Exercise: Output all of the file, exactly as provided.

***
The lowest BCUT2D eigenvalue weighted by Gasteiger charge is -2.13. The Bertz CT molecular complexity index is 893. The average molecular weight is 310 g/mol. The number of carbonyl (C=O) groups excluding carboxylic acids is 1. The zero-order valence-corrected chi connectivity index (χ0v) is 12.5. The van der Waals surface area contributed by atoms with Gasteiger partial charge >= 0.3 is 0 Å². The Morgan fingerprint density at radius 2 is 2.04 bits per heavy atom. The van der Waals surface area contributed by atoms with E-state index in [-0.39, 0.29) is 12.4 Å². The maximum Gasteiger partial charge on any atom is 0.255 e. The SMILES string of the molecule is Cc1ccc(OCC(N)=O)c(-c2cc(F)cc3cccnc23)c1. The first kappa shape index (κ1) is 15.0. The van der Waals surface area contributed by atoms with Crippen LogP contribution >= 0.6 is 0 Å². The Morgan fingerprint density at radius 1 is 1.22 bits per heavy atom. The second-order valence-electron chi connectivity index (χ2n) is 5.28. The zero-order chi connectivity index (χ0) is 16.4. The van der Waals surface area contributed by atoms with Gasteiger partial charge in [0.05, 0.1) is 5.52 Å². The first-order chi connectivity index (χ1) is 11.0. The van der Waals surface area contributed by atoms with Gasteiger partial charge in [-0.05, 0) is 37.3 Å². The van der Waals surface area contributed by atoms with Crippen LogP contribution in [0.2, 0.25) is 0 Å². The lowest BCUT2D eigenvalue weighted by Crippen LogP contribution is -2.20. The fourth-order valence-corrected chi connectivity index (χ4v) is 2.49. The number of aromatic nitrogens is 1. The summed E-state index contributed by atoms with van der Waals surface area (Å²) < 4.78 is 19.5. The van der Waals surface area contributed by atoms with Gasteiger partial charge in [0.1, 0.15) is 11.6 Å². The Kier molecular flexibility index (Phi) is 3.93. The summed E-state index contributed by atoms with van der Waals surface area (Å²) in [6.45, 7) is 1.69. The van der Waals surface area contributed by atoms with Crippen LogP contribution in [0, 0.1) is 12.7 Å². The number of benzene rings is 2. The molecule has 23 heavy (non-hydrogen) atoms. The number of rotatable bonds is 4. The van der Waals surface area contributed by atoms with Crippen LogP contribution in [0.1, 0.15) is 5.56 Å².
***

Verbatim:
The lowest BCUT2D eigenvalue weighted by Gasteiger charge is -2.13. The Bertz CT molecular complexity index is 893. The average molecular weight is 310 g/mol. The number of carbonyl (C=O) groups excluding carboxylic acids is 1. The zero-order valence-corrected chi connectivity index (χ0v) is 12.5. The van der Waals surface area contributed by atoms with Gasteiger partial charge >= 0.3 is 0 Å². The Morgan fingerprint density at radius 2 is 2.04 bits per heavy atom. The van der Waals surface area contributed by atoms with E-state index in [-0.39, 0.29) is 12.4 Å². The maximum Gasteiger partial charge on any atom is 0.255 e. The SMILES string of the molecule is Cc1ccc(OCC(N)=O)c(-c2cc(F)cc3cccnc23)c1. The first kappa shape index (κ1) is 15.0. The van der Waals surface area contributed by atoms with Crippen LogP contribution >= 0.6 is 0 Å². The Morgan fingerprint density at radius 1 is 1.22 bits per heavy atom. The second-order valence-electron chi connectivity index (χ2n) is 5.28. The zero-order chi connectivity index (χ0) is 16.4. The van der Waals surface area contributed by atoms with Gasteiger partial charge in [0.05, 0.1) is 5.52 Å². The first-order chi connectivity index (χ1) is 11.0. The van der Waals surface area contributed by atoms with Gasteiger partial charge in [-0.05, 0) is 37.3 Å². The van der Waals surface area contributed by atoms with Crippen LogP contribution in [0.2, 0.25) is 0 Å². The lowest BCUT2D eigenvalue weighted by Crippen LogP contribution is -2.20. The fourth-order valence-corrected chi connectivity index (χ4v) is 2.49. The number of aromatic nitrogens is 1. The summed E-state index contributed by atoms with van der Waals surface area (Å²) < 4.78 is 19.5. The van der Waals surface area contributed by atoms with Gasteiger partial charge in [0.1, 0.15) is 11.6 Å². The Kier molecular flexibility index (Phi) is 3.93. The summed E-state index contributed by atoms with van der Waals surface area (Å²) in [6.45, 7) is 1.69. The van der Waals surface area contributed by atoms with Crippen LogP contribution in [0, 0.1) is 12.7 Å². The number of benzene rings is 2. The molecule has 23 heavy (non-hydrogen) atoms. The number of rotatable bonds is 4. The van der Waals surface area contributed by atoms with Crippen LogP contribution in [0.1, 0.15) is 5.56 Å².